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TRAVEL & LEISURE

Five Ways to Make Your Winter Trip to Tasmania the Warmest One Yet

For those who prefer to get rosy-cheeked by getting the blood pumping or those who rely on good old fashioned fire-water.
By Stephanie Monteith
May 17, 2019
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Five Ways to Make Your Winter Trip to Tasmania the Warmest One Yet

For those who prefer to get rosy-cheeked by getting the blood pumping or those who rely on good old fashioned fire-water.
By Stephanie Monteith
May 17, 2019
  shares

in partnership with

Winter is an area where Tasmania truly excels. While the rest of the country might shiver through a mild chill or a few rainy, foggy months, the island has the full snow-and-frost experience; the kind you can properly bundle up for in your thickest of woollen socks and jumpers.

Revel in the clear, sharp bite of winter on your skin on a brisk walk with soul-stirring views then thaw by a crackling fireplace with a dram of whisky in hand — Tassie is the perfect spot for getting toasty.  So, we've compiled a guide for making your southern winter jaunt a heart-warming and cosy one.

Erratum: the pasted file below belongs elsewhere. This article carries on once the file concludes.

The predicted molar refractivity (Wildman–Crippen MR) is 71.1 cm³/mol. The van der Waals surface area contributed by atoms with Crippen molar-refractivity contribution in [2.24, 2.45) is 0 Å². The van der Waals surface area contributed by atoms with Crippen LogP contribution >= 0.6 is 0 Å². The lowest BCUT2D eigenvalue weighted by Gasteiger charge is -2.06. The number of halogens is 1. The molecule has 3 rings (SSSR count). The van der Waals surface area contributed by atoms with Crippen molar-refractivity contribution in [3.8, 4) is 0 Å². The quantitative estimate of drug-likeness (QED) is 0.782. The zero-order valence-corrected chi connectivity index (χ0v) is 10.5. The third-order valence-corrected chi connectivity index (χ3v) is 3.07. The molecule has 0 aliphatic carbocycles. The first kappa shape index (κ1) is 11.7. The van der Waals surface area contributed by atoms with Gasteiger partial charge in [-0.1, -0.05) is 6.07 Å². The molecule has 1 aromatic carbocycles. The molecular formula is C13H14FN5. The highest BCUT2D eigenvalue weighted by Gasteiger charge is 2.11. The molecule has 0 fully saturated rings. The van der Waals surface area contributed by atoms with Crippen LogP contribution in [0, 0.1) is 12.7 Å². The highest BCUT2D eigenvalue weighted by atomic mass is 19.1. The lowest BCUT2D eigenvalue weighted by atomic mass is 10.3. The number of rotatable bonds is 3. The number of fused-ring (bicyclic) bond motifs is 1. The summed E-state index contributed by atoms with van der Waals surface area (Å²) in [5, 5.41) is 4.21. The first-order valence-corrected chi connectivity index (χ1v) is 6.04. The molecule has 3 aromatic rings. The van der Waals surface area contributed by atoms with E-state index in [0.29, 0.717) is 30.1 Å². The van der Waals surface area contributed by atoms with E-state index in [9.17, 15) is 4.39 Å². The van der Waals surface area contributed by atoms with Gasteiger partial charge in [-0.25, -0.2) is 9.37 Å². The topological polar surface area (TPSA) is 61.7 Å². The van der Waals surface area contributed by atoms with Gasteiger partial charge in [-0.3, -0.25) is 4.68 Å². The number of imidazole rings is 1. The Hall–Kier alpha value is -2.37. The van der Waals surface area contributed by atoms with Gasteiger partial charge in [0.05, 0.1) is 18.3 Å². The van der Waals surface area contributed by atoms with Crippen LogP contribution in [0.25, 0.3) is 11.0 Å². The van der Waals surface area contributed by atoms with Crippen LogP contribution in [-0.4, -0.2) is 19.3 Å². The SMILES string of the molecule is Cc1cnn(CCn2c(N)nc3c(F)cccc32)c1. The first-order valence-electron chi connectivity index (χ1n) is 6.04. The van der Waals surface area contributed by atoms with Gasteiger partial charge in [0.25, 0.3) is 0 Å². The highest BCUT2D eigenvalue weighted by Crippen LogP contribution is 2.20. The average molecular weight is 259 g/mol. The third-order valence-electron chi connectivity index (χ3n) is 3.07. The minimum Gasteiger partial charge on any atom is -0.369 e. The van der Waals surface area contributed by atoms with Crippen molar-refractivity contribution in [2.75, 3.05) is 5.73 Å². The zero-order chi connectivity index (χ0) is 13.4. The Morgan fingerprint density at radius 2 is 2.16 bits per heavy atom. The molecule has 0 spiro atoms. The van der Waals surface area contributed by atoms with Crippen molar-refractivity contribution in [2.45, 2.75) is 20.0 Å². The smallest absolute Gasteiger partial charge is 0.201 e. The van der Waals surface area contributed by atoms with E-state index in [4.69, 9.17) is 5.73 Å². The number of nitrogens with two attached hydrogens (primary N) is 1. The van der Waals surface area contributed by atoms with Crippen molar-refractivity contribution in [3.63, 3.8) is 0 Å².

There's something for everyone — from the irrepressibly outdoorsy to the decidedly indoorsy to folks who crave the convivial warmth of a great big gathering. Whether you prefer to get rosy-cheeked by getting your blood pumping or rely on good old fashioned firewater to do the job, Tasmania is an island of winter-warming opportunities.

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Eagles Nest Retreat and Summer Rain Photography.

STAY SOMEWHERE WITH AN OUTDOOR HOT TUB

Stripping down to your birthday suit in the great outdoors may not sound like an ideal way to get warm, but hear us out. You can luxuriate comfortably in an open-air spa bath at your own private retreat while immersing yourself in the sights and sounds of nature. A steaming, saltwater timber hot tub on the wilderness deck at Aerie Retreat offers a secluded view over Bruny Island and Storm Bay — perfect for eagle-spotting — while the hot tub at Porky Beach Retreat on King Island lets you enjoy a midwinter seaside soak without having to brave the frigid waters. If you yearn for mountain vistas instead, book one of the 'nests' at Eagles Nest Retreat near Cradle Mountain. (Re)treat yourself this winter and make your hot-tubbing a little wilder.